Both and both of

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Both means the one and also the other of two persons/things etc.

Both and both of

Before a noun with a determiner (the, this, my, your, those etc.) both and both of are both possible. In American English, both of is common.

Before a personal pronoun we use both of. Note that both of is followed by the object form of the pronoun.

Note that both of us/you/them can be the subject or object of a clause.

Both can be put after pronouns used as objects.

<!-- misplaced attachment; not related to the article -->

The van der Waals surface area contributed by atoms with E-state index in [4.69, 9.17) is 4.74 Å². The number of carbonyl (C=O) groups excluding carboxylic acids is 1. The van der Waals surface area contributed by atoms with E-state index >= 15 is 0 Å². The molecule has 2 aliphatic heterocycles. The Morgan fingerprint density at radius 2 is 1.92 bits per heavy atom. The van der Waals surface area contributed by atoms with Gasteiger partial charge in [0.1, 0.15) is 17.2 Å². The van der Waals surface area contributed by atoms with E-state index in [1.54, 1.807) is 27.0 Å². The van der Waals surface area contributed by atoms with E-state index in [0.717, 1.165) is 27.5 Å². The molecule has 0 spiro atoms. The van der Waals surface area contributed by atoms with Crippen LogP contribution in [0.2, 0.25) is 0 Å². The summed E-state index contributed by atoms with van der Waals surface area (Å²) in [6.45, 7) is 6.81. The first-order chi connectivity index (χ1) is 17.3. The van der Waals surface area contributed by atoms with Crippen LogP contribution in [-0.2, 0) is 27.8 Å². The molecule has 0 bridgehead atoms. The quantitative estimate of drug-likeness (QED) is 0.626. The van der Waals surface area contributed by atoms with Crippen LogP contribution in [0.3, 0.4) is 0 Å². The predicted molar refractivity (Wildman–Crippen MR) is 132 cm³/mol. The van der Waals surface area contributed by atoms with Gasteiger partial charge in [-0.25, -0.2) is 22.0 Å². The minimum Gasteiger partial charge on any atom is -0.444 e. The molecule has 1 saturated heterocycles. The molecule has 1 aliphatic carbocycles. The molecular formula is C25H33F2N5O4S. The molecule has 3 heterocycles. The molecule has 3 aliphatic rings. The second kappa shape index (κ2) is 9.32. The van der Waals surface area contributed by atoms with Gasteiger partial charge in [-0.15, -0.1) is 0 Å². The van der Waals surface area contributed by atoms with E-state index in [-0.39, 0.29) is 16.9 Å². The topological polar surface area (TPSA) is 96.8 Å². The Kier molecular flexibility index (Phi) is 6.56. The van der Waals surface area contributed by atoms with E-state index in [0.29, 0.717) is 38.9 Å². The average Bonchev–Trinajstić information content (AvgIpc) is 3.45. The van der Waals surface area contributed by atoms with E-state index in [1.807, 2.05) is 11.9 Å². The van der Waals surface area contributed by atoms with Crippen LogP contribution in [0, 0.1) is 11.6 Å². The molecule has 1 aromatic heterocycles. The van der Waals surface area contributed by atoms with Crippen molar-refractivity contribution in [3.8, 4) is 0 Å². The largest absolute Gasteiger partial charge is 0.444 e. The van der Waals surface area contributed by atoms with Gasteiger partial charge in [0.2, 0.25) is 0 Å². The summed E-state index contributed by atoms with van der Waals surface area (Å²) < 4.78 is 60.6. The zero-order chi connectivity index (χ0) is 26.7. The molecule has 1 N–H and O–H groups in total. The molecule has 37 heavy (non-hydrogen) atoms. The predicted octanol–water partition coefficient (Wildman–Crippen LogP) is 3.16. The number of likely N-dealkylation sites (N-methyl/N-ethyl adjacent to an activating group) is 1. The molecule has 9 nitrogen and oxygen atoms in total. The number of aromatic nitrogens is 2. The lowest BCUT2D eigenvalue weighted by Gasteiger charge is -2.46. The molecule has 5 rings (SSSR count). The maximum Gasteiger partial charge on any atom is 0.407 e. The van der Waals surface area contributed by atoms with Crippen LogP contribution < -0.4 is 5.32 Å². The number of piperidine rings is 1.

Both and neither

To mean 'none of the two', we use neither, not both---not.

We often drop the or a possessive after both.

Position of both

When both refers to the subject of a clause, it can go with the verb. It is put after auxiliary verbs and before other verbs. When there are two auxiliary verbs, both usually goes after the first.

Note that these meanings can also be expressed by using the structure both (of) + noun/pronoun.

Both --- and ---

The same kind of words or expressions usually follow both and and.

See Also

Back and Again
Bath and bathe
Beat and win
Because of, due to, owing to and on account of
Before and in front of
Begin and Start
Belong to, belong on and belong in
Below and under
Between and among
Between and during
Between and from
Big, large and great
A bit
Born and borne
Bring and take
But, though, in spite of, despite
By and with